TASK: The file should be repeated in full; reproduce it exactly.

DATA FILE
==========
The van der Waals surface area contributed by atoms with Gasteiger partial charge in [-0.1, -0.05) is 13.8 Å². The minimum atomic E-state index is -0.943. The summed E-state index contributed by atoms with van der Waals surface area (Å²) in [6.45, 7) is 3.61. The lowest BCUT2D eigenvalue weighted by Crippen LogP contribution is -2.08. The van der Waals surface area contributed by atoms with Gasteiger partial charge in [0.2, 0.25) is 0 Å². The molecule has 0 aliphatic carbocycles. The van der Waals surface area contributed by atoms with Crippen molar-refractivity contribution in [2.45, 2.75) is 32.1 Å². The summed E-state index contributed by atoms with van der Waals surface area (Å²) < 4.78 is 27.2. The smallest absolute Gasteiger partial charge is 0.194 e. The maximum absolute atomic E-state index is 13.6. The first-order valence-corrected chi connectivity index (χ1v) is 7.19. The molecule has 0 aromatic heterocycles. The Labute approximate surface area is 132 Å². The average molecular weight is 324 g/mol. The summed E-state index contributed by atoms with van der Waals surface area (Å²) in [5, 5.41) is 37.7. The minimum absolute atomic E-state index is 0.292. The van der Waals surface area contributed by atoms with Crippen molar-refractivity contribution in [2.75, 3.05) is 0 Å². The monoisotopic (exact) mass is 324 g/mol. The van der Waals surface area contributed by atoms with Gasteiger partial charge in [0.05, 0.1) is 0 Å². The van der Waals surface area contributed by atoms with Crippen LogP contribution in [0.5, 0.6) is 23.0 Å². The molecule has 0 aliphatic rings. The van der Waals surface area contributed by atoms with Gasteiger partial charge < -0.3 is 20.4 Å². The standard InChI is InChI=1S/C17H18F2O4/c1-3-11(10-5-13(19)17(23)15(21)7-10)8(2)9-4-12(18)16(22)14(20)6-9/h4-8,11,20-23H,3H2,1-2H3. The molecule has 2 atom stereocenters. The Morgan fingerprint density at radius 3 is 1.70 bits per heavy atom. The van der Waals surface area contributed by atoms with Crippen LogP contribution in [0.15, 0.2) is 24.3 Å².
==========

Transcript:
The van der Waals surface area contributed by atoms with Gasteiger partial charge in [-0.1, -0.05) is 13.8 Å². The minimum atomic E-state index is -0.943. The summed E-state index contributed by atoms with van der Waals surface area (Å²) in [6.45, 7) is 3.61. The lowest BCUT2D eigenvalue weighted by Crippen LogP contribution is -2.08. The van der Waals surface area contributed by atoms with Gasteiger partial charge in [0.2, 0.25) is 0 Å². The molecule has 0 aliphatic carbocycles. The van der Waals surface area contributed by atoms with Crippen molar-refractivity contribution in [2.45, 2.75) is 32.1 Å². The summed E-state index contributed by atoms with van der Waals surface area (Å²) < 4.78 is 27.2. The smallest absolute Gasteiger partial charge is 0.194 e. The maximum absolute atomic E-state index is 13.6. The first-order valence-corrected chi connectivity index (χ1v) is 7.19. The molecule has 0 aromatic heterocycles. The Labute approximate surface area is 132 Å². The average molecular weight is 324 g/mol. The summed E-state index contributed by atoms with van der Waals surface area (Å²) in [5, 5.41) is 37.7. The minimum absolute atomic E-state index is 0.292. The van der Waals surface area contributed by atoms with Crippen molar-refractivity contribution in [2.75, 3.05) is 0 Å². The monoisotopic (exact) mass is 324 g/mol. The van der Waals surface area contributed by atoms with Gasteiger partial charge in [0.05, 0.1) is 0 Å². The van der Waals surface area contributed by atoms with Crippen LogP contribution in [0.5, 0.6) is 23.0 Å². The molecule has 0 aliphatic rings. The van der Waals surface area contributed by atoms with Gasteiger partial charge < -0.3 is 20.4 Å². The standard InChI is InChI=1S/C17H18F2O4/c1-3-11(10-5-13(19)17(23)15(21)7-10)8(2)9-4-12(18)16(22)14(20)6-9/h4-8,11,20-23H,3H2,1-2H3. The molecule has 2 atom stereocenters. The Morgan fingerprint density at radius 3 is 1.70 bits per heavy atom. The van der Waals surface area contributed by atoms with Crippen LogP contribution in [0.15, 0.2) is 24.3 Å².